On Monday evening, Global Green USA wrangled up a few famous folks — Carol Kane, Donna Karan, Maggie Grace, classically trained “Super Troopers” thesp Brian Cox, remarkably coiffed weatherman Sam Champion, and the always impassioned Judith Light to name a few — to honor the recipients of the 13th annual Sustainable Design Awards in New York City.


This year’s esteemed honorees — individuals and organizations committed to “tearing down the walls that stand in the way of a sustainable and secure world through their innovative design” — included Tony Award-winning playwright and V-Day founder Eve Ensler (Organizational Design Award); green-minded New York City real estate dynasty, the Rudin family (Green Building Design Award); and Greif, the company behind a collapsible water-transporting backpack for those living in developing countries called PackH2O (Industrial Design Award).


In addition to saluting some truly exceptional work and raising precious moola, the Sustainable Design Awards also provided Global Green's fearless leader Matt Petersen with a venue in which to announce a big new project.


At last year’s event in which Sprint, Starbucks, and Adrian Grenier were among the honorees (no Entertainment Design Award this year, eh?), the organization launched NOLA Wise, a comprehensive home weatherization program that joined one of several Global Green-managed rebuilding/revitalization efforts in New Orleans. This year, Global Green formally announced a scheme focused on rebuilding efforts in neighborhoods throughout New York and New Jersey that were hard hit by Superstorm Sandy. Under the leadership of Petersen, Global Green has been instrumental in the green rebuilding efforts in a ravaged, post-Hurricane Katrina New Orleans. The organization hopes to build on its experiences in New Orleans and have a similar impact in the areas most devastated by Sandy.


Thus far, Global Green’s plan of attack for aiding Sandy-affected communities will be comprised of three distinct initiatives:


Solar for Sandy: A partnership program with photovoltaic manufacturers, installers, and others to provide back-up solar systems for community centers, women’s shelters, and schools in hard-hit neighborhoods.


The Search for Citizen Sandy: An open call for Citizen Entrepreneur Challenge: Citizen Sandy, a program in which individuals are invited to submit their post-Sandy green rebuilding ideas. The winning idea is provided with $1,000 in seed funding and technical expertise from Global Green. More about the program and nomination process can be found here.


Greening Schools and Neighborhoods: “Taking our leadership and expertise to the planning level to look at infrastructure and how neighborhoods can come back stronger than ever with a call for proposals — funded by EPA — from devastated cities and boroughs.” More on Global Green's Green Schools program can be found here.  


In addition to aiding communities struggling to rebuild after Sandy, Global Green’s motivation is centered around protecting areas affected by rising sea levels brought on by climate change:


Global Green USA remains committed to protecting coastal cities like NY from sea level rise by reducing greenhouse gas emissions. An estimated 150 million Americans live in or near coastal cities and we must also address the urgent need to fight climate change and better protect coastal cities at risk from sea level rise, which worsens storm surge in severe weather events.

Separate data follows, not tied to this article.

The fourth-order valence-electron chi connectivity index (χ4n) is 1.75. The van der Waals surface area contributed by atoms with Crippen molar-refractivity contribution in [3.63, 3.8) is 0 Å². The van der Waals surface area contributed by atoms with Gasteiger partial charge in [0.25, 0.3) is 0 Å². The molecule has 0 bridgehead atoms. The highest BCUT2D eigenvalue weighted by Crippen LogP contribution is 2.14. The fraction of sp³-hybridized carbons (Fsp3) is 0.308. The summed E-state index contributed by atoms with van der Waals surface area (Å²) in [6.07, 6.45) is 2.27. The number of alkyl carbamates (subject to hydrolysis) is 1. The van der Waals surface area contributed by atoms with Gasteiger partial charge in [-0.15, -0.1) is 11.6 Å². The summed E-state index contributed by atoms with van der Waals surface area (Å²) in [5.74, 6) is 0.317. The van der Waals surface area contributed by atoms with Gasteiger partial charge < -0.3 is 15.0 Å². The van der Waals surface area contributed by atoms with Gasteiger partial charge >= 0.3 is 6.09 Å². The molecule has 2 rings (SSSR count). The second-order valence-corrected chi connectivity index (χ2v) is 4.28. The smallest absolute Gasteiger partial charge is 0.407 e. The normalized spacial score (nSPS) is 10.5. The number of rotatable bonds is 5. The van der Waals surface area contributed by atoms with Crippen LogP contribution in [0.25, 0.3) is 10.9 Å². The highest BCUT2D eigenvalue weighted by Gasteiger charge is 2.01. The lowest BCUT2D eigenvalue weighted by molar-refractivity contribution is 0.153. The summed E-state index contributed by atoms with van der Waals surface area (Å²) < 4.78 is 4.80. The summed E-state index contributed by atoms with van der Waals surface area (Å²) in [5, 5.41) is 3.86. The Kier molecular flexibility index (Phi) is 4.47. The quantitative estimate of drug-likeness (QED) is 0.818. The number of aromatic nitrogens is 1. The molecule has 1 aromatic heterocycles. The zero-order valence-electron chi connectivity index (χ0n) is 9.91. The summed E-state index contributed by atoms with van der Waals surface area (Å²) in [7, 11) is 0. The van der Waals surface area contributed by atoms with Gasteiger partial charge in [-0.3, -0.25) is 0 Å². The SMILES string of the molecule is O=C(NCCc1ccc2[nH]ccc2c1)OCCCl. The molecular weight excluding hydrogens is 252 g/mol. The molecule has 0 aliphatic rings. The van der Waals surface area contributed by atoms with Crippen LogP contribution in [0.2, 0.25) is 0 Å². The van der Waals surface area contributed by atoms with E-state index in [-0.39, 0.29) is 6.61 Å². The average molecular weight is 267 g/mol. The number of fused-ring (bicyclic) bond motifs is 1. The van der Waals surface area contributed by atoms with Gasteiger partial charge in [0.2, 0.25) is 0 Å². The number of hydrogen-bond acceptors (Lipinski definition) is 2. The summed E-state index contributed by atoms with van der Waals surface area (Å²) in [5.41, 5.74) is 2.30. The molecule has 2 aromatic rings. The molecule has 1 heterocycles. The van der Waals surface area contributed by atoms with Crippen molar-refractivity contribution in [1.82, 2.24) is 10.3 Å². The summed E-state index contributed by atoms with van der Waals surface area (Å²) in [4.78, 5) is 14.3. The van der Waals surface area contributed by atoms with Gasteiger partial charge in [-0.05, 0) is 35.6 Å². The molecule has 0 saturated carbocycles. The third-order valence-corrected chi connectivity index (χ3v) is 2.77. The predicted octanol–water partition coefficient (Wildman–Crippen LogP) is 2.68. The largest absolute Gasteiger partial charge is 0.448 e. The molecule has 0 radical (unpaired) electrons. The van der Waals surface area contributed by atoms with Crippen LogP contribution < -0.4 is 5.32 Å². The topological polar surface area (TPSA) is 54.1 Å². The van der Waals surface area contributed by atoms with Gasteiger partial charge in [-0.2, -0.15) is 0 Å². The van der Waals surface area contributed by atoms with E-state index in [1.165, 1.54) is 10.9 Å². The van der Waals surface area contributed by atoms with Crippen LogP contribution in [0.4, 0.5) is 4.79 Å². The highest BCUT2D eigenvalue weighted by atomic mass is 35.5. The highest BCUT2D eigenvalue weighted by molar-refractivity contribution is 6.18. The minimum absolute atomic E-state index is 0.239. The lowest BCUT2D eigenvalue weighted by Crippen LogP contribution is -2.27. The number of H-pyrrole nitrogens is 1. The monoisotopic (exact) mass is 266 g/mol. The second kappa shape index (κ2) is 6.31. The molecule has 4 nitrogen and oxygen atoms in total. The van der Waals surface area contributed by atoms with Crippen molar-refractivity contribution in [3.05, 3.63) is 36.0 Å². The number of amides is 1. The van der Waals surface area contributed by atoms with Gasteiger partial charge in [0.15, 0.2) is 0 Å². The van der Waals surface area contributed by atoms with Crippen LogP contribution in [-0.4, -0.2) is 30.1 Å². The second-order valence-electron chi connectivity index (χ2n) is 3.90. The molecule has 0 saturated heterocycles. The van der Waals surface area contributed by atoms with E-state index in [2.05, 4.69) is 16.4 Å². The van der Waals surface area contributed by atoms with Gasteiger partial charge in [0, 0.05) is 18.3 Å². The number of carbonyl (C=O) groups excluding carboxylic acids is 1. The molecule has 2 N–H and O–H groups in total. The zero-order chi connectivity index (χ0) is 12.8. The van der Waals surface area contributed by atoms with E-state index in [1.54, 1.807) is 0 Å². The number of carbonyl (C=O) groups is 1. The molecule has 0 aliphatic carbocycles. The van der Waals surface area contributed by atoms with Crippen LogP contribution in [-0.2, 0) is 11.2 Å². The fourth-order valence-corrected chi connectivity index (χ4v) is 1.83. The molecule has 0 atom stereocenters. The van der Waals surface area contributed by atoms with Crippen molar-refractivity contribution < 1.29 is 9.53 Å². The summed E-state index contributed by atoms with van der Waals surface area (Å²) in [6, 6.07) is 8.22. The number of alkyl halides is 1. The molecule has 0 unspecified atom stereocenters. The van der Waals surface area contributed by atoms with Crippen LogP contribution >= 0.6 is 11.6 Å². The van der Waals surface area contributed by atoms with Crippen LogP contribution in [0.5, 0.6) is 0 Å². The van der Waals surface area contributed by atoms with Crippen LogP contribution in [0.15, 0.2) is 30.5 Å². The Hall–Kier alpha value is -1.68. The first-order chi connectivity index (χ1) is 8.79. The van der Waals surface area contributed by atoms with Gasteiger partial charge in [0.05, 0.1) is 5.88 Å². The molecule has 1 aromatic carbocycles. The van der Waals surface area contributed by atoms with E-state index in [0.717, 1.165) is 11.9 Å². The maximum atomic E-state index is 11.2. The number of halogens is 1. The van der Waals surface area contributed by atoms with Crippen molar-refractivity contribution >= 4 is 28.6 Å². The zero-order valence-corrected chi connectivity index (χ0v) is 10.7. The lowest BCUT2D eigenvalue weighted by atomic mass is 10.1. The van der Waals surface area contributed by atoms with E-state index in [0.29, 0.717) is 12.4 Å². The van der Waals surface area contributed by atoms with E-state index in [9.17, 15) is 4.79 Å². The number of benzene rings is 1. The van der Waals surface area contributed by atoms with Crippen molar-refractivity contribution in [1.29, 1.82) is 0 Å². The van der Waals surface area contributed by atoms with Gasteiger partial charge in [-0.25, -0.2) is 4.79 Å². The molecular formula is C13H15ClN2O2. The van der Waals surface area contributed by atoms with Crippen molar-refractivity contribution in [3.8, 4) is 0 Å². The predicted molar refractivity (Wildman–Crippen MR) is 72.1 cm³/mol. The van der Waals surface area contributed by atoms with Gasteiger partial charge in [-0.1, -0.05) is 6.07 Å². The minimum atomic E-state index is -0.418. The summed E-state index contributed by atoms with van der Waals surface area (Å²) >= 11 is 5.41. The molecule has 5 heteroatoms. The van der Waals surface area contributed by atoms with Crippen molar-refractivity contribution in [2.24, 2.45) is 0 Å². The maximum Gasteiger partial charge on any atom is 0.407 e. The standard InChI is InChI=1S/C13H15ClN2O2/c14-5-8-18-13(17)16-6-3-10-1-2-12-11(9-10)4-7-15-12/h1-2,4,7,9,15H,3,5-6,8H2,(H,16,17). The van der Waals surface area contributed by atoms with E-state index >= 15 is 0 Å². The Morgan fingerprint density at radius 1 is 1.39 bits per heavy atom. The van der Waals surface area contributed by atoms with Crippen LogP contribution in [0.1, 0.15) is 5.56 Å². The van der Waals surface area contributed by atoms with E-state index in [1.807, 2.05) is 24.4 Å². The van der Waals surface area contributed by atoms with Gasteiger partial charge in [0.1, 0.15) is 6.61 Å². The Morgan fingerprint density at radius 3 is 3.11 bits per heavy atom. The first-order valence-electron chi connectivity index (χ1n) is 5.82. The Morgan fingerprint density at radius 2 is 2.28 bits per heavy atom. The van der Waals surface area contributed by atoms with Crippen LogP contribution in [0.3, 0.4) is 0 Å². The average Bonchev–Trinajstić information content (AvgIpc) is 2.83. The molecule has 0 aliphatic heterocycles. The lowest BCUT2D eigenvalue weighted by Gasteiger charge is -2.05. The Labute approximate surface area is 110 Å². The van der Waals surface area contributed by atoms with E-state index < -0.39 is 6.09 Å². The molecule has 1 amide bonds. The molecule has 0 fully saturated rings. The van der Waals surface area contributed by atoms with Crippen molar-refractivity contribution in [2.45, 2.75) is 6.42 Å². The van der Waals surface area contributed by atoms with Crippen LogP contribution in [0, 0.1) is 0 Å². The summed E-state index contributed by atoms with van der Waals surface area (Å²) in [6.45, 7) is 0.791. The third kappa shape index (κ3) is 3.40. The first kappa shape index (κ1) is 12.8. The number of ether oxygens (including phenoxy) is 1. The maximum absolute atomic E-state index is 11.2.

Elaborates Petersen on the Global Green blog:


We need to help New York, New Jersey, and other devastated areas rebuild following Sandy with a focus first on helping those in greatest need and at risk. We must also address the urgent need to fight climate change and better protect coastal cities at risk from sea level rise, which worsens storm surge in severe weather events.


Why? 150 million Americans live in or near coastal cities.


A little over a year ago, I stood at the end of Manhattan in Battery Park to launch Global Green’s I AM campaign. We held signs reading “I AM NEW YORK” to send a signal that we are all connected, and need to all be concerned with what happens to communities thanks to sea level rise and climate change. Our PSA was launched to help people realize we need to stand in solidarity to push for action on climate change.


At that same spot we stood a year ago, 12 to 14 foot storm surge inundated Lower Manhattan. The message of our campaign is more poignant and important than ever. With extreme weather becoming the new norm and the impact of climate change on storms like Sandy finally being covered in the news, we can refocus on the urgent need to protect coastal cities from the threat of storm surge as a result of global warming.


Sea level rise is no joke and it must be taken seriously. We can — and must — prepare for the future.


Although I’m guessing more particulars on Global Green’s Sandy rebuilding efforts will come in time, you can read an outline of the plan of attack here. You can also, of course, donate to help support the organization’s post-storm initiatives in New York and New Jersey.

Matt Hickman ( @mattyhick ) writes about design, architecture and the intersection between the natural world and the built environment.

Global Green hands out awards, announces three-part Sandy rebuilding scheme
With a focus on solar, schools and citizen entrepreneurs, Global Green USA formally announces its plan to help devastated-by-Sandy communities in New York and N